How to Treat Oily Skin

Oily skin is a really common problem, but it can easily be managed. It’s caused by a number of things, but contrary to popular belief, eating chocolate won’t give you oily skin – the same goes for junk food! Grease does not necessarily equal greasy skin. Read on to learn about some of the causes of oily skin, how to combat it, and how to fake it.

Causes of Oily Skin

There are a number of causes of oily skin. If your mum or dad has oily skin, you’ll be more likely to have it. It might be unfair, but that’s the way it goes! If you use too much cleanser, exfoliator or moisturizer, it can also lead to oily skin – over-doing it messes with your skin’s natural balance of oils and sebums and can actually increase oiliness, even if you’re using oil-busting products.

Likewise, most of us experience oilier skin through the summer months as temperatures and humidity increase. However, you might also experience oiliness in the winter, especially if you don’t moisturize frequently enough, as your skin will release more oils to try and compensate for what it’s missing. Stress, hormonal changes, using the wrong skincare products and tools and tanning can also cause oily skin.

How to Treat Oily Skin

Oily skin can be treated. The first thing you need to do, really, is to use moisturizer. It might sound counterintuitive, but using moisturizer helps to replace lost moisture. Using it twice a day, once in the morning, once before you go to bed, will restore the natural oils within skin and will keep it soft and smooth. If you don’t use moisturizer, your skin will try to compensate for the fact that there isn’t enough moisture in the skin by releasing oils – which is why your skin will have an oily or greasy appearance.

Cleansers

One of the most effective ways to treat oily skin is with cleansers. They help to strip some of the oils from skin, so that your skin is clean and smooth, rather than oily and greasy. Just make sure that you don’t over-do it. To begin with, use a very gentle cleanser twice a day. Anything too harsh will stimulate oil secretion, and if you use exfoliators or a rough wash cloth, your skin will still be oily. Rub the cleanser into your skin using your fingertips, then wash off. Pat dry very gently with a clean cotton towel, then follow up with moisturizer. If your skin is particularly oily, use an oil-reducing moisturizer – it’ll hydrate the skin without making it oily.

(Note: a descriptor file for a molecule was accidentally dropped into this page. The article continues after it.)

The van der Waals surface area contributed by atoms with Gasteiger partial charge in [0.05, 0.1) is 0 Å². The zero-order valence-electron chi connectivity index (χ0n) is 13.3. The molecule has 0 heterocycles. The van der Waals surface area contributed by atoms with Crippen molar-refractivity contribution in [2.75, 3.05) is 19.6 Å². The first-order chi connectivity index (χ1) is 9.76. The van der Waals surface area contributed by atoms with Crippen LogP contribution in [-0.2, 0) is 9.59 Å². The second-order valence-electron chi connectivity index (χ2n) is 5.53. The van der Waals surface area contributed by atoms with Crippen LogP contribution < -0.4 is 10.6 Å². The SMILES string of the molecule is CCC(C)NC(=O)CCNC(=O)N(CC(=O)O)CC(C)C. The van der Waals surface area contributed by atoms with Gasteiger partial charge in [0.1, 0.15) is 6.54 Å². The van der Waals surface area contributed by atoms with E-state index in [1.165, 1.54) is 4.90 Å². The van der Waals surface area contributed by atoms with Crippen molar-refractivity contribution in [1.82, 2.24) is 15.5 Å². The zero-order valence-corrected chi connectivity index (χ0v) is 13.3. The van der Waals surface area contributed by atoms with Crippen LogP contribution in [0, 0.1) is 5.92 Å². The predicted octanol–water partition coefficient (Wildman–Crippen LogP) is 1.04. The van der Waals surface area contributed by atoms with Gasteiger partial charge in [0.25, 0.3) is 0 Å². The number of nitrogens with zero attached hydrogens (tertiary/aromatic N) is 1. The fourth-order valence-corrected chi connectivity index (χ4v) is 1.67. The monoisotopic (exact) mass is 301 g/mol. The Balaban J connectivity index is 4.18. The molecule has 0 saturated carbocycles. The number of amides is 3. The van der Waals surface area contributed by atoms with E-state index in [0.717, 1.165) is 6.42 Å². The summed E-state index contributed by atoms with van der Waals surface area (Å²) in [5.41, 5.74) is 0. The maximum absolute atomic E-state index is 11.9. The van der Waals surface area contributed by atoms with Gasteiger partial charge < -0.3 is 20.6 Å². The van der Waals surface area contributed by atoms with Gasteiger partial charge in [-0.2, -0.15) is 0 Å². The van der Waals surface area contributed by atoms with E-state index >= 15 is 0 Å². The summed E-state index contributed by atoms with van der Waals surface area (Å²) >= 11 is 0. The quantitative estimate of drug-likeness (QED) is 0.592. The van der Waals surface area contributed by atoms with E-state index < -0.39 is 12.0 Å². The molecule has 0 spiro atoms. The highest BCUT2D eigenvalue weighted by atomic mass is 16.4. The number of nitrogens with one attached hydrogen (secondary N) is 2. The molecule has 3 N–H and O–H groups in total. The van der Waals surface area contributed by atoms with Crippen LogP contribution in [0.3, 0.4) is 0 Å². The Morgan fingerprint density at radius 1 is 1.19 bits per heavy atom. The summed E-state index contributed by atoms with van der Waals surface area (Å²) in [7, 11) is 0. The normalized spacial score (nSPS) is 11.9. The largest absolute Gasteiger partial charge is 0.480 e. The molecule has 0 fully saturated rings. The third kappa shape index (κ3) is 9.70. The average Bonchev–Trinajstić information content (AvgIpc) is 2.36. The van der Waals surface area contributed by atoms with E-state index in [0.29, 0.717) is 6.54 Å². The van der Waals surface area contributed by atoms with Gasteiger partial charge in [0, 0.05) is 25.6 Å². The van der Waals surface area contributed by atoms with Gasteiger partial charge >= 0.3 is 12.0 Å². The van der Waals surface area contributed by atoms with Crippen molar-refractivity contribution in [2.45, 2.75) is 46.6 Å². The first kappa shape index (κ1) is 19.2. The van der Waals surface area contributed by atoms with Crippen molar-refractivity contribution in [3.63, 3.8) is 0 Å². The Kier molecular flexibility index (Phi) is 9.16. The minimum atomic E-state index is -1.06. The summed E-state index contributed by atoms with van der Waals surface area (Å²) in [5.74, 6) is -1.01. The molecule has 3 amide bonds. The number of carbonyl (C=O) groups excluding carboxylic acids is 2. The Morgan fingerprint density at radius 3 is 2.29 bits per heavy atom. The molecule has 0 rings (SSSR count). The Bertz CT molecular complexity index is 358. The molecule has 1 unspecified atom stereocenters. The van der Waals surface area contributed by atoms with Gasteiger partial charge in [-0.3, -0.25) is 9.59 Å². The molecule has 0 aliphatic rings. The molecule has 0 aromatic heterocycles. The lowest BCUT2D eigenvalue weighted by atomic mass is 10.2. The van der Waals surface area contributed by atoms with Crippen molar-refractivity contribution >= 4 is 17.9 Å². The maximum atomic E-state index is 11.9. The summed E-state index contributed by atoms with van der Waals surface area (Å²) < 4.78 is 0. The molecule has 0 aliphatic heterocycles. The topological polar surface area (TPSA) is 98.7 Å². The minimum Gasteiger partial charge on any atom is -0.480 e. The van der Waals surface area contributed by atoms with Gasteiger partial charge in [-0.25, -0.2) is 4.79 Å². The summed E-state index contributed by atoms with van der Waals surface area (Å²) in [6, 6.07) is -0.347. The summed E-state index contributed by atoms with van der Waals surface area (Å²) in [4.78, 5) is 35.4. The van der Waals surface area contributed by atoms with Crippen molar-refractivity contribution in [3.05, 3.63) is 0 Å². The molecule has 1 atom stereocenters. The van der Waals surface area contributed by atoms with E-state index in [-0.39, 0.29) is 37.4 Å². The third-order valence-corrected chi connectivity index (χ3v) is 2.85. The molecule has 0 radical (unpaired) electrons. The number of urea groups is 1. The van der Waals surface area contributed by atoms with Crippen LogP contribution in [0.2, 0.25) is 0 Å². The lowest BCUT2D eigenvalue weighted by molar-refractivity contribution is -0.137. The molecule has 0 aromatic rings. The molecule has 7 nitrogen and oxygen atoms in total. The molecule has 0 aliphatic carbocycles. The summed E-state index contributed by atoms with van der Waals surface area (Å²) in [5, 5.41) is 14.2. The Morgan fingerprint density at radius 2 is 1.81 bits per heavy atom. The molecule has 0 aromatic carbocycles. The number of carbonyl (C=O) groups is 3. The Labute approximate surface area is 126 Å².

If a gentle cleanser doesn’t do the trick, switch to a product that contains acid, such as benzoyl peroxide, glycolic acid, salicylic acid or beta-hydroxy acid. Generally, these products are marketed as anti-acne products, but they’re really good for people with oily skin, too. Use them once a day or a few times a week at first – use them too often and you could end up causing more damage.

Toners

Some dermatologists recommend using toners, and others don’t. If your skin is particularly oily, it’s worth giving them a go – if you find they make your skin too dry, stop using them. If they sort out the oiliness without causing any dryness, you can keep using them. Apply them on only the oily areas of skin, like on the forehead, the nose, and the chin, rather than all over the face. Instead of using an astringent toner, look for a nourishing toner instead. Gently dab onto your face using cotton pads instead of your fingers and follow instructions on the bottle as to whether you need to follow it up with a moisturizer or whether you can just leave it as it is.

Masks and Clays

On top of your usual skin regime, it might also be worth trying some masks and clays. Use them only occasionally, and only on the parts of your face that need attention – not all over. They can draw out oils and other impurities, improving the appearance of your skin and reducing oiliness. Again, they can be fairly drying, so make sure that you limit your use of them. Experiment with formulas until you find something that works for you.

Faking It

If you’re still struggling with oily skin, despite your best efforts, there are a few ways you can fake matte, shine-free skin. You could use medicated pads, which you can carry around in your bag and simply dab onto your face throughout the day to treat oily skin. Blotting papers are used in a similar way – they look like greaseproof paper and are impregnated with blotting powder. Simply dab onto skin when you’re on the go to touch up oily patches of skin, without ruining the rest of your makeup. You can also use blotting powder, although you need to make sure that your skin is well moisturized – if it’s a little bit oily and a little bit dry, the powder will combine with the flakes of your dry skin to make your skin look even drier and flakier.

Smooth, blemish-free and oil-free skin can be yours – just experiment with formulas and try not to use too much in the way of products and tools so that your skin doesn’t get worse. Look for things like oil-reducing formulations, especially in your moisturizer, and make sure that you don’t go for a super-hydrating product or a product used for dry skin as it’ll just make your skin even oilier and greasier.

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